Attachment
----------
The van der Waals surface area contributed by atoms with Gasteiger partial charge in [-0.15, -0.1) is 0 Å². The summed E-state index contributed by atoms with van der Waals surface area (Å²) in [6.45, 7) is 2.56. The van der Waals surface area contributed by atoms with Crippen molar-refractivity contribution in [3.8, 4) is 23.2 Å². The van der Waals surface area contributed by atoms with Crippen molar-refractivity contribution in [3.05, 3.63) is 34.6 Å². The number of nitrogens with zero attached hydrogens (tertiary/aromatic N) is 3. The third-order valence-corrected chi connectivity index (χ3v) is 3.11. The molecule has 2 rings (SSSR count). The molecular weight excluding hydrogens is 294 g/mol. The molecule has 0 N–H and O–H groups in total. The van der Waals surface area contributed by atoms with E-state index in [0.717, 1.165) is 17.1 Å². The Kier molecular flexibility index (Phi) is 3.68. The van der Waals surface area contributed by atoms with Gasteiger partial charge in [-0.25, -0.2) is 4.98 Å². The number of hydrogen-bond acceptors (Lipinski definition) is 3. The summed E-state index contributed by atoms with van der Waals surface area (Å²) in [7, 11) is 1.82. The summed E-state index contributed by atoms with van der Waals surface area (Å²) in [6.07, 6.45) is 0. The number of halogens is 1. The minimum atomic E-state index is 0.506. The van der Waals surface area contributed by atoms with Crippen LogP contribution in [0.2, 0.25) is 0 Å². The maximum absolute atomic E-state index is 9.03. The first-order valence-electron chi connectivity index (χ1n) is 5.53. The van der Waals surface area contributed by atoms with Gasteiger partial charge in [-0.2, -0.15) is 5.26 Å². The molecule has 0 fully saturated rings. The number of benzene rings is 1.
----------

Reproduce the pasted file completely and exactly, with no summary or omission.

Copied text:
The van der Waals surface area contributed by atoms with Gasteiger partial charge in [-0.15, -0.1) is 0 Å². The summed E-state index contributed by atoms with van der Waals surface area (Å²) in [6.45, 7) is 2.56. The van der Waals surface area contributed by atoms with Crippen molar-refractivity contribution in [3.8, 4) is 23.2 Å². The van der Waals surface area contributed by atoms with Crippen molar-refractivity contribution in [3.05, 3.63) is 34.6 Å². The number of nitrogens with zero attached hydrogens (tertiary/aromatic N) is 3. The third-order valence-corrected chi connectivity index (χ3v) is 3.11. The molecule has 2 rings (SSSR count). The molecular weight excluding hydrogens is 294 g/mol. The molecule has 0 N–H and O–H groups in total. The van der Waals surface area contributed by atoms with E-state index in [0.717, 1.165) is 17.1 Å². The Kier molecular flexibility index (Phi) is 3.68. The van der Waals surface area contributed by atoms with Gasteiger partial charge in [-0.25, -0.2) is 4.98 Å². The number of hydrogen-bond acceptors (Lipinski definition) is 3. The summed E-state index contributed by atoms with van der Waals surface area (Å²) in [7, 11) is 1.82. The summed E-state index contributed by atoms with van der Waals surface area (Å²) in [6.07, 6.45) is 0. The number of halogens is 1. The minimum atomic E-state index is 0.506. The van der Waals surface area contributed by atoms with Crippen LogP contribution in [0.2, 0.25) is 0 Å². The maximum absolute atomic E-state index is 9.03. The first-order valence-electron chi connectivity index (χ1n) is 5.53. The van der Waals surface area contributed by atoms with Gasteiger partial charge in [-0.2, -0.15) is 5.26 Å². The molecule has 0 fully saturated rings. The number of benzene rings is 1.